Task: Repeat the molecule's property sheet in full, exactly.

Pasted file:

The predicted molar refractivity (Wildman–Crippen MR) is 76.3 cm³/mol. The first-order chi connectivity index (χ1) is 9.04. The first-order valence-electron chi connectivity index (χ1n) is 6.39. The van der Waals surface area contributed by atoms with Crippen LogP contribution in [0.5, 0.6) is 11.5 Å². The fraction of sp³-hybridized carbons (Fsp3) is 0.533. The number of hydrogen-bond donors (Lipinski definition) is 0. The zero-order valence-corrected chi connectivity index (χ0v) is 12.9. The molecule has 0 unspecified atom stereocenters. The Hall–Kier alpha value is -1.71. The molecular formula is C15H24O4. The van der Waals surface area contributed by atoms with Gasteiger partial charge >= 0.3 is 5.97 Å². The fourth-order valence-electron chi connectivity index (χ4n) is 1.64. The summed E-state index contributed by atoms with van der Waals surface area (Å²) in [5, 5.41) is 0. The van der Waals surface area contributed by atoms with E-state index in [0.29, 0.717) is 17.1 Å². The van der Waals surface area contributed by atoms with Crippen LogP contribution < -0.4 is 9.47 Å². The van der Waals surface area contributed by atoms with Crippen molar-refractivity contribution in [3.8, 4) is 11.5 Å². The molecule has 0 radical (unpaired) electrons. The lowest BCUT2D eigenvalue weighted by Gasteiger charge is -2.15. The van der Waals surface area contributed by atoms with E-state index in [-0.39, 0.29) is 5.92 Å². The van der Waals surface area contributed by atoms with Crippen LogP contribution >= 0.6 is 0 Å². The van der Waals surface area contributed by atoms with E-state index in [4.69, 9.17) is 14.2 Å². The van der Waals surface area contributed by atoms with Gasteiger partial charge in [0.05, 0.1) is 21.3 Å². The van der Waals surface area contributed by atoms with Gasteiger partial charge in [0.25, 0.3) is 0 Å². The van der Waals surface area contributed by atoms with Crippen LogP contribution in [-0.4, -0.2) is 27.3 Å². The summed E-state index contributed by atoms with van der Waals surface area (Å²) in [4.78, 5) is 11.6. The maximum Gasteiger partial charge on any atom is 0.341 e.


The predicted molar refractivity (Wildman–Crippen MR) is 76.3 cm³/mol. The first-order chi connectivity index (χ1) is 9.04. The first-order valence-electron chi connectivity index (χ1n) is 6.39. The van der Waals surface area contributed by atoms with Crippen LogP contribution in [0.5, 0.6) is 11.5 Å². The fraction of sp³-hybridized carbons (Fsp3) is 0.533. The number of hydrogen-bond donors (Lipinski definition) is 0. The zero-order valence-corrected chi connectivity index (χ0v) is 12.9. The molecule has 0 unspecified atom stereocenters. The Hall–Kier alpha value is -1.71. The molecular formula is C15H24O4. The van der Waals surface area contributed by atoms with Gasteiger partial charge >= 0.3 is 5.97 Å². The fourth-order valence-electron chi connectivity index (χ4n) is 1.64. The summed E-state index contributed by atoms with van der Waals surface area (Å²) in [5, 5.41) is 0. The van der Waals surface area contributed by atoms with E-state index in [0.29, 0.717) is 17.1 Å². The van der Waals surface area contributed by atoms with Crippen LogP contribution < -0.4 is 9.47 Å². The van der Waals surface area contributed by atoms with Crippen molar-refractivity contribution in [3.8, 4) is 11.5 Å². The molecule has 0 radical (unpaired) electrons. The lowest BCUT2D eigenvalue weighted by Gasteiger charge is -2.15. The van der Waals surface area contributed by atoms with E-state index in [-0.39, 0.29) is 5.92 Å². The van der Waals surface area contributed by atoms with Crippen LogP contribution >= 0.6 is 0 Å². The van der Waals surface area contributed by atoms with E-state index in [4.69, 9.17) is 14.2 Å². The van der Waals surface area contributed by atoms with Gasteiger partial charge in [0.05, 0.1) is 21.3 Å². The van der Waals surface area contributed by atoms with Gasteiger partial charge in [0.25, 0.3) is 0 Å². The van der Waals surface area contributed by atoms with Crippen LogP contribution in [-0.4, -0.2) is 27.3 Å². The summed E-state index contributed by atoms with van der Waals surface area (Å²) in [4.78, 5) is 11.6. The maximum Gasteiger partial charge on any atom is 0.341 e.